Pet Assure definitely seems like a good idea for some dogs and owners, but it is not right for everyone.
We’ll look at a few hypothetical examples in a minute, but first, there is one thing that everyone should do before considering this plan: Search the list of participating vets in your area.
This is obviously important for those who already have a vet they like, but it’s also important for brand-new owners who’ve yet to develop a relationship with one. You’ll still want to find a vet that is conveniently located and affordable, so do a little homework on a few of the participating vets in your area.
Once you determine that the plan includes at least one vet that seems like a good fit for you (and you’ve called to confirm that they’re accepting new patients, and that they’re still participating in the program, etc.), you can start thinking about the dollars and cents of it all.
What about a healthier dog? What if you have a two-year-old Yorkie that doesn’t require much veterinary care at all? He’ll still need an annual check-up, and maybe he needs a quick visit because he experiences a bout of tummy trouble at some point.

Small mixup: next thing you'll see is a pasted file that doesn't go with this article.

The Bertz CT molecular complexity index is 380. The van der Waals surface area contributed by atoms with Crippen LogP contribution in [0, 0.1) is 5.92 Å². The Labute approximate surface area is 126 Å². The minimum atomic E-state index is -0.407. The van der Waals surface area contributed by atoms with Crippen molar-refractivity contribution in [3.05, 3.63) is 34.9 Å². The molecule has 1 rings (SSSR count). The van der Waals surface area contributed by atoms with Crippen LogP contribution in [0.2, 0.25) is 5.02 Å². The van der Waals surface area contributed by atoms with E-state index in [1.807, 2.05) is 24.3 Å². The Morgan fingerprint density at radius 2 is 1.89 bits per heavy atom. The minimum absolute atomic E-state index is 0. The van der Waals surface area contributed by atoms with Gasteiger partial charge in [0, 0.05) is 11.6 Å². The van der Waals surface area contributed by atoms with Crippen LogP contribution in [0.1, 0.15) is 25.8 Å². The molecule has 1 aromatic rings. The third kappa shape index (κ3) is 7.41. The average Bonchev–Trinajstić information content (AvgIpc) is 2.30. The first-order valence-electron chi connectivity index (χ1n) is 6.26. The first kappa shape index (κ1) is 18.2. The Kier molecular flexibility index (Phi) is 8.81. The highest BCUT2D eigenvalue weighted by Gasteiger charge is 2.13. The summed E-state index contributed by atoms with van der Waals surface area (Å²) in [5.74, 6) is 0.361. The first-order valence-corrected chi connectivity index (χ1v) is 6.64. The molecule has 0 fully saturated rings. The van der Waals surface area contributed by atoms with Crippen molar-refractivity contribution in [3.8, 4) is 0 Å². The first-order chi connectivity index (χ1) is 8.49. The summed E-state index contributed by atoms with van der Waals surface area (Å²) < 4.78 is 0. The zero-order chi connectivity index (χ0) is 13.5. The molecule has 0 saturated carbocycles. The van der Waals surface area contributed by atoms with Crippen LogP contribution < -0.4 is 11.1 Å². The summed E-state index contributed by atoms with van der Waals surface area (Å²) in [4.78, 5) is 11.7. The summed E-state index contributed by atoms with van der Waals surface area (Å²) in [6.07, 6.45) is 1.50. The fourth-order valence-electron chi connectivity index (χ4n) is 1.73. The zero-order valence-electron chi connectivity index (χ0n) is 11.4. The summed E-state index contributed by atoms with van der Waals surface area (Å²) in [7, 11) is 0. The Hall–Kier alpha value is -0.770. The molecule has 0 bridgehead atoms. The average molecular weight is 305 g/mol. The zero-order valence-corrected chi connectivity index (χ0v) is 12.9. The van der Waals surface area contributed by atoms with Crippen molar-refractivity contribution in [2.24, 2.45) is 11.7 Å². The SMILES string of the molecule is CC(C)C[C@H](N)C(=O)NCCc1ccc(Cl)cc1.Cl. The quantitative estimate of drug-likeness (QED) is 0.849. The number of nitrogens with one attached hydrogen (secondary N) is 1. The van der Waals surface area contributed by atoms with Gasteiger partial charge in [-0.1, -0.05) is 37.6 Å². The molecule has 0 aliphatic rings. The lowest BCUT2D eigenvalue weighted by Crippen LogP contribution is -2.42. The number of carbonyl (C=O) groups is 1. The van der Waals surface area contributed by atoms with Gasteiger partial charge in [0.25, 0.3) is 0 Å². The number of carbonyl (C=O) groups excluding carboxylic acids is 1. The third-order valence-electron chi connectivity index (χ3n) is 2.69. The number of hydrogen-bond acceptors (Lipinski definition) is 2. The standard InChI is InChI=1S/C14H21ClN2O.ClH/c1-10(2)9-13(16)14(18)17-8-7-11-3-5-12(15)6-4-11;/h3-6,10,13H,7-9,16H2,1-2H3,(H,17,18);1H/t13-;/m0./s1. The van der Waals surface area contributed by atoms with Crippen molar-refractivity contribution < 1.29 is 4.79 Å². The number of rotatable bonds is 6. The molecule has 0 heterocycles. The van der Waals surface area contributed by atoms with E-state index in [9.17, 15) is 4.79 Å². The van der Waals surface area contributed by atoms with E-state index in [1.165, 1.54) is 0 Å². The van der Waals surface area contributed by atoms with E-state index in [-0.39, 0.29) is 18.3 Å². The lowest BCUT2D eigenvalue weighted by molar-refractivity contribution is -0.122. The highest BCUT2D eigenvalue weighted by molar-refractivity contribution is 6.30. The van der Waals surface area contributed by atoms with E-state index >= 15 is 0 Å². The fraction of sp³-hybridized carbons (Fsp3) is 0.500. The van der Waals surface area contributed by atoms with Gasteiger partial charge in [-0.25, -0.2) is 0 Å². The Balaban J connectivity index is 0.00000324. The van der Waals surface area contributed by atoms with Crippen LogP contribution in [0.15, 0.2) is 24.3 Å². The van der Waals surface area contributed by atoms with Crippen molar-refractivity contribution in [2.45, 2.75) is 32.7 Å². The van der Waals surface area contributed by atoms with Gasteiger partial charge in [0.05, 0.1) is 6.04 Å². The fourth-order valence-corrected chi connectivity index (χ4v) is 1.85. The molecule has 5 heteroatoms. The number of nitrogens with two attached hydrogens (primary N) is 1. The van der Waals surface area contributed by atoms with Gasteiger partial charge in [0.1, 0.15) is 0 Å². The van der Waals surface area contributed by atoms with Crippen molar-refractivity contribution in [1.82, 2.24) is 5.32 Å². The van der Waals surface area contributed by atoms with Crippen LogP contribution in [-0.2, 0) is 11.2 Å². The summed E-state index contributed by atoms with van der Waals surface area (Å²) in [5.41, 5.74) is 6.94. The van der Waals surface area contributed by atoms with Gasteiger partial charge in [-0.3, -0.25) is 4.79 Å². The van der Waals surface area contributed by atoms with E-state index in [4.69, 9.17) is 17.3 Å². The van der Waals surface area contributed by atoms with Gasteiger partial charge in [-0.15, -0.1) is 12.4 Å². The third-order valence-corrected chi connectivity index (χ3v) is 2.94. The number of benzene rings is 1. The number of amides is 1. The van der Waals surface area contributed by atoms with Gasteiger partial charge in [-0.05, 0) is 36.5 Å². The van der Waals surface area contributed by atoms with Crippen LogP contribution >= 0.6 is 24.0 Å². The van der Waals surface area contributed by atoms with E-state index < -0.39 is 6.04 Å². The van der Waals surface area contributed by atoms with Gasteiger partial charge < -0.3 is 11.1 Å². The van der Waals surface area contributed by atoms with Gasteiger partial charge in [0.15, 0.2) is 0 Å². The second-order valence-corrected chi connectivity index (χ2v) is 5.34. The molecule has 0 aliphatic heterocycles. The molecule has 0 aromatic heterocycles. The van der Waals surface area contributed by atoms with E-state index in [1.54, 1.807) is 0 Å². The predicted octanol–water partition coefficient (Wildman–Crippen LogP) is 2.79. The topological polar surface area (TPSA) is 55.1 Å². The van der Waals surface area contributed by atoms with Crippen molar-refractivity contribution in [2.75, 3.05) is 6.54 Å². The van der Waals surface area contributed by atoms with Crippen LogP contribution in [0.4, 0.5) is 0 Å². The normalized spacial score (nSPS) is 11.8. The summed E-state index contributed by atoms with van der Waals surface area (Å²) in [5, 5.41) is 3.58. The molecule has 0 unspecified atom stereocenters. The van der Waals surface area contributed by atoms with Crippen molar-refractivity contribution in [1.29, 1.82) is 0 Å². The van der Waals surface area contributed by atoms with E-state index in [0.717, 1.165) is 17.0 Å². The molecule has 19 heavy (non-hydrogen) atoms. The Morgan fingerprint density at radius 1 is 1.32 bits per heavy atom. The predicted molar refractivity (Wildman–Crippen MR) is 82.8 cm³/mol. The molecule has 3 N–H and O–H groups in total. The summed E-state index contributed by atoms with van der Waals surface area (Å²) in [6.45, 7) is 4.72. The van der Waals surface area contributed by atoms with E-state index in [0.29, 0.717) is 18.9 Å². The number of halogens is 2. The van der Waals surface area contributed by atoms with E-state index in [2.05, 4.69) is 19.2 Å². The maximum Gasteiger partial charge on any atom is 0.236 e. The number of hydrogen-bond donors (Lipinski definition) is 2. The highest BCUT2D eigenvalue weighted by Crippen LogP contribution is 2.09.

The costs for this type of care will certainly vary from one vet and location to the next, but your total bill probably won’t exceed $200 (some owners may pay only half that much for similar treatments).
Pet insurance probably won’t help at all in such cases – this type of visit probably won’t exceed your deductible, so you’ll be footing the entire bill.
Pet Assure, on the other hand, would be pretty valuable in such cases.
Just sign up for the program before you head into the vet (or while twiddling your thumbs in the waiting room), and you’ll get an immediate 25% discount. Taking into account the amount you’ll spend to enroll in Pet Assure, you’ll save about $30. That’s not going to pay off your credit card bill, but it’s found money.
You could even cancel your plan afterward, if you like.